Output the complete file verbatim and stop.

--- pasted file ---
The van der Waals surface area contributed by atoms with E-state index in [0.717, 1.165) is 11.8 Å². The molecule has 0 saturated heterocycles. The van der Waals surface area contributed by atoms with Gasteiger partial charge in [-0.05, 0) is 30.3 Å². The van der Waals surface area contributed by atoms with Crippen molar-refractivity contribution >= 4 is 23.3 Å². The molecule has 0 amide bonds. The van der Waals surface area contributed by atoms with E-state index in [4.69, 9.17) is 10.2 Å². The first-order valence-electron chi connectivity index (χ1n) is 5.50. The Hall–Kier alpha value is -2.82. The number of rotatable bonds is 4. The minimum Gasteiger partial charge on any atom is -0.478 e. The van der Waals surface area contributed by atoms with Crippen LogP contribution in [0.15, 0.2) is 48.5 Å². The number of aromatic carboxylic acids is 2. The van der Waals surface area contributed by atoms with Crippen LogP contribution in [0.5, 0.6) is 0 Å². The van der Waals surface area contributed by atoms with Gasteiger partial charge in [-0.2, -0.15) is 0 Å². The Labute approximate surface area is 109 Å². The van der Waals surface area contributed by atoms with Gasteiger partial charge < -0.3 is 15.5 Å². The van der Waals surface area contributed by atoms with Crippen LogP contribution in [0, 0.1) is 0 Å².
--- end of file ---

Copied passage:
The van der Waals surface area contributed by atoms with E-state index in [0.717, 1.165) is 11.8 Å². The molecule has 0 saturated heterocycles. The van der Waals surface area contributed by atoms with Gasteiger partial charge in [-0.05, 0) is 30.3 Å². The van der Waals surface area contributed by atoms with Crippen molar-refractivity contribution >= 4 is 23.3 Å². The molecule has 0 amide bonds. The van der Waals surface area contributed by atoms with E-state index in [4.69, 9.17) is 10.2 Å². The first-order valence-electron chi connectivity index (χ1n) is 5.50. The Hall–Kier alpha value is -2.82. The number of rotatable bonds is 4. The minimum Gasteiger partial charge on any atom is -0.478 e. The van der Waals surface area contributed by atoms with Crippen LogP contribution in [0.15, 0.2) is 48.5 Å². The number of aromatic carboxylic acids is 2. The van der Waals surface area contributed by atoms with Crippen LogP contribution in [0.5, 0.6) is 0 Å². The van der Waals surface area contributed by atoms with Gasteiger partial charge in [-0.2, -0.15) is 0 Å². The Labute approximate surface area is 109 Å². The van der Waals surface area contributed by atoms with Gasteiger partial charge < -0.3 is 15.5 Å². The van der Waals surface area contributed by atoms with Crippen LogP contribution in [0, 0.1) is 0 Å².